Touch is the first language mothers use to communicate with their babies. It is the only means to connect, love, share kindness and care. So, touch has been a very important means of communication to mankind.
From a Thai Yoga bodywork practitioner’s point of view anatomical knowledge is important, but when it comes to “feeling” it’s a different dimension.
- The practitioner has to be aware of his/her own body first.
- Establish connection with the recipient.
- Apply techniques and pressure according to the condition of the recipient’s body.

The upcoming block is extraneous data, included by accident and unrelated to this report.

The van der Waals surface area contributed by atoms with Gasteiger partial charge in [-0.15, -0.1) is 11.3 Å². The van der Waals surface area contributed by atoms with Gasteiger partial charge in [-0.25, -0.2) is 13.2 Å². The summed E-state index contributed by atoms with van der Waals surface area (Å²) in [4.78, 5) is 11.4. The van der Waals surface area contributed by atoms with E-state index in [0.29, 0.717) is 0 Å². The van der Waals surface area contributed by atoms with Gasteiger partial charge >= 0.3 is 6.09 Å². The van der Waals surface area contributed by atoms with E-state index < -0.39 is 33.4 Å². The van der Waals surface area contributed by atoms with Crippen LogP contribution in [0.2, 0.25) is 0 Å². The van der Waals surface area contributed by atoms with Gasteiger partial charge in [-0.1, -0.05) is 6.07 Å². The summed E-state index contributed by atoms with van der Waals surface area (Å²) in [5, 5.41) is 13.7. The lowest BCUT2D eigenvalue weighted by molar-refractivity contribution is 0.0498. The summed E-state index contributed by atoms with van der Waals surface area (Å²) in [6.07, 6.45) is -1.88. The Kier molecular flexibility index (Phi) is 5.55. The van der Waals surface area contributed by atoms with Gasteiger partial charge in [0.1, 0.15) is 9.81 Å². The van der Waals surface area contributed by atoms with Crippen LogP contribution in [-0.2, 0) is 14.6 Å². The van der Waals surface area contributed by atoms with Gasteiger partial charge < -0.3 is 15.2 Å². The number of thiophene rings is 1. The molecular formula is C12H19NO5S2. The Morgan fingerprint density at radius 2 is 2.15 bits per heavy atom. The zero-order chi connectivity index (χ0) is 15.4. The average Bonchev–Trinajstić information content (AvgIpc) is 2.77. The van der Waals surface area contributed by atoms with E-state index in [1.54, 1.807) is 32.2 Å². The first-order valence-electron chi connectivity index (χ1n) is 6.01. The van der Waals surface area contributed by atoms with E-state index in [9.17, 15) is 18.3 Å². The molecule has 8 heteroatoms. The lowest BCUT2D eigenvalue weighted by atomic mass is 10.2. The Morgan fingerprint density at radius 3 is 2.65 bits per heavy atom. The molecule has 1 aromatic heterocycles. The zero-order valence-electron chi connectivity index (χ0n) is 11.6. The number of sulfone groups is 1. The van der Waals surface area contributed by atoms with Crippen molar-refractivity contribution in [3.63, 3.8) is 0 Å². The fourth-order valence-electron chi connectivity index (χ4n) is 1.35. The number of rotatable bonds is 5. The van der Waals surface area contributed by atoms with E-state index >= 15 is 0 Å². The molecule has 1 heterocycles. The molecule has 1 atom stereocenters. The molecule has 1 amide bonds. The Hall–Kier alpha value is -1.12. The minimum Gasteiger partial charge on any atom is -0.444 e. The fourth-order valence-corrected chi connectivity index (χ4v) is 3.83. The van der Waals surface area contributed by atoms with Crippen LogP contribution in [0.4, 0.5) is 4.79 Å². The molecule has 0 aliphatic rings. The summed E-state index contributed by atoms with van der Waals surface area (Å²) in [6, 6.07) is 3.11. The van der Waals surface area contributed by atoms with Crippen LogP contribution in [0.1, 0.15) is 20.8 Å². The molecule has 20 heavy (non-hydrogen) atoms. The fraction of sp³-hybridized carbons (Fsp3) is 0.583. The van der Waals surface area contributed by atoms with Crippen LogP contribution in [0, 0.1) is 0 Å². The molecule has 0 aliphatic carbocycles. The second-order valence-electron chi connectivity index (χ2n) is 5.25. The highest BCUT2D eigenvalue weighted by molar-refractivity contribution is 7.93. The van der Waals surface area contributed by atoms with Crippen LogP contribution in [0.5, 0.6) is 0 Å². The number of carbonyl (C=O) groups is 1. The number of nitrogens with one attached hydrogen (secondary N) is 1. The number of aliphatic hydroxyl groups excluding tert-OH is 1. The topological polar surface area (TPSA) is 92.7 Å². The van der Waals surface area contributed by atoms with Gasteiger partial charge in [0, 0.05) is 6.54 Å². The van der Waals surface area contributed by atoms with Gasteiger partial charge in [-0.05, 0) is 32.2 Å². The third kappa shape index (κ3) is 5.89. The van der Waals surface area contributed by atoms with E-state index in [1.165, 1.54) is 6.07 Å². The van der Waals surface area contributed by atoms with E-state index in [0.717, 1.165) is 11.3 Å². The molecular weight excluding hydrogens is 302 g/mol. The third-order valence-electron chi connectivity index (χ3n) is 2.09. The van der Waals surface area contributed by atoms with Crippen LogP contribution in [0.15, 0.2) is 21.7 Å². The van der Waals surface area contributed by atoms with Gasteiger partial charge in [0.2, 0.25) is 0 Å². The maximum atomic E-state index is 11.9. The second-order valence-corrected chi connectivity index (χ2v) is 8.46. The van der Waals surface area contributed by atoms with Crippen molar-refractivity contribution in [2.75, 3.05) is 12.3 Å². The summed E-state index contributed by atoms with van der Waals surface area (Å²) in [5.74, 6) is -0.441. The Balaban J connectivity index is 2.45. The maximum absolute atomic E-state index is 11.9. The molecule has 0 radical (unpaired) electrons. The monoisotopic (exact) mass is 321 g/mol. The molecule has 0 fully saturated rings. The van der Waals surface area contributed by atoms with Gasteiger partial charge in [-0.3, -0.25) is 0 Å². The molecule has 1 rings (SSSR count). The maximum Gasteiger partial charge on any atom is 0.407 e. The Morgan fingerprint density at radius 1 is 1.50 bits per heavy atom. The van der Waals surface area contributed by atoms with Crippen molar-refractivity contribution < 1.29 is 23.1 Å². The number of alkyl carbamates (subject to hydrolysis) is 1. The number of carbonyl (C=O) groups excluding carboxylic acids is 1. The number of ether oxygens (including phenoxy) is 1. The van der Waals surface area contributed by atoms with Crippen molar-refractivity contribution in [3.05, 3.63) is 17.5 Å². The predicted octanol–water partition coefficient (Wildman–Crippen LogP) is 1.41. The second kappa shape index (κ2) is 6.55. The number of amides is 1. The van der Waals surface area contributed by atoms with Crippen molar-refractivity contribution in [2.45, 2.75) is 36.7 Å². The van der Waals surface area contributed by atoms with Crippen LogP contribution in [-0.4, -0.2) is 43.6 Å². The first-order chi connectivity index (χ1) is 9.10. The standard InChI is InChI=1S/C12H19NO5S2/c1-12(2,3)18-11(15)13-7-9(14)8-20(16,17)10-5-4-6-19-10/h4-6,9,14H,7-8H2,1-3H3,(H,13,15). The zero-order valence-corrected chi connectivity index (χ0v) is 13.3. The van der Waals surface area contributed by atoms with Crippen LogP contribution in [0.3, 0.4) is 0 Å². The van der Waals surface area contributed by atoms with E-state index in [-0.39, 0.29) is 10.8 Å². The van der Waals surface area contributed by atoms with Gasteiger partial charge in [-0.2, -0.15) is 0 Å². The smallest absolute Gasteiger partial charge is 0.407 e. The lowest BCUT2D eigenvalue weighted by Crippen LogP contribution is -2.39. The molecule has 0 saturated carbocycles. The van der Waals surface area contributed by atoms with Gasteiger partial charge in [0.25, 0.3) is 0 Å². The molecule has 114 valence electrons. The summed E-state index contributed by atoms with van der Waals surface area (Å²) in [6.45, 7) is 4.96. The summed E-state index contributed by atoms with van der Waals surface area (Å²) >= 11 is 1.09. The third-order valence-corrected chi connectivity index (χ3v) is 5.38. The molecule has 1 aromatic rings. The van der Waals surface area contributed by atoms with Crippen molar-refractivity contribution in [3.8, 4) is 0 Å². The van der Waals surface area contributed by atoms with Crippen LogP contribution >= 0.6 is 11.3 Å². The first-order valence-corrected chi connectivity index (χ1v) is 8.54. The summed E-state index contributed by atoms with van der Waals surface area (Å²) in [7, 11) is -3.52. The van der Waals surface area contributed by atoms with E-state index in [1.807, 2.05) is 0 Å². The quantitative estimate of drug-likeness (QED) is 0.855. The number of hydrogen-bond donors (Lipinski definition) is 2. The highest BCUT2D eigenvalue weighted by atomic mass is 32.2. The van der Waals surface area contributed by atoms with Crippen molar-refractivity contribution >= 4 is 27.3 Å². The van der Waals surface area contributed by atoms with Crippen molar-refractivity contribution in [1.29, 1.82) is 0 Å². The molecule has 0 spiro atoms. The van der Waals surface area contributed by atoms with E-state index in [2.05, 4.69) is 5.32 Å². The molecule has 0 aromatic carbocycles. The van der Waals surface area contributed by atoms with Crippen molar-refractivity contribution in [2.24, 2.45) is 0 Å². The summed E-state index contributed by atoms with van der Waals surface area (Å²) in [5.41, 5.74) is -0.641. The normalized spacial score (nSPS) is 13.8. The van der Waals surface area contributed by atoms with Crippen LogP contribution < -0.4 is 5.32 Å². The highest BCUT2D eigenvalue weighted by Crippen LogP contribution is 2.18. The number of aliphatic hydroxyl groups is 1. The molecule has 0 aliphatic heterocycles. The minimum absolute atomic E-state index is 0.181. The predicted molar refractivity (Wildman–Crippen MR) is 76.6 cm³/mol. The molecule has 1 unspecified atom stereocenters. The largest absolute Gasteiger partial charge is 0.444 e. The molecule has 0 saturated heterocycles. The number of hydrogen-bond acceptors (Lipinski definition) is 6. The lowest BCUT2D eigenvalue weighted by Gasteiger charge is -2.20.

- Smoothly translate from one posture to another.
- Listen to his / her own intuition.
The practitioners adopt some of the basic teachings of Buddhism in order to cultivate and deepen their massage offerings. There are four principles that form the basic inner stance, or attitude, of the practitioner during massage.
- Metta– loving kindness, making offerings from our heart for the benefit of others
- Karuna– compassion and the appeal to reach out and ease suffering
- Mudita– joy for the joy and good fortune of others
- Upekkha– recognition of unity; interacting with others from a place of equality and equanimity
The practitioner holds a powerful intent for the healing and this intent resonates deeply within the recipient too. The practitioner will be fully present, attentive, non judgmental and aware.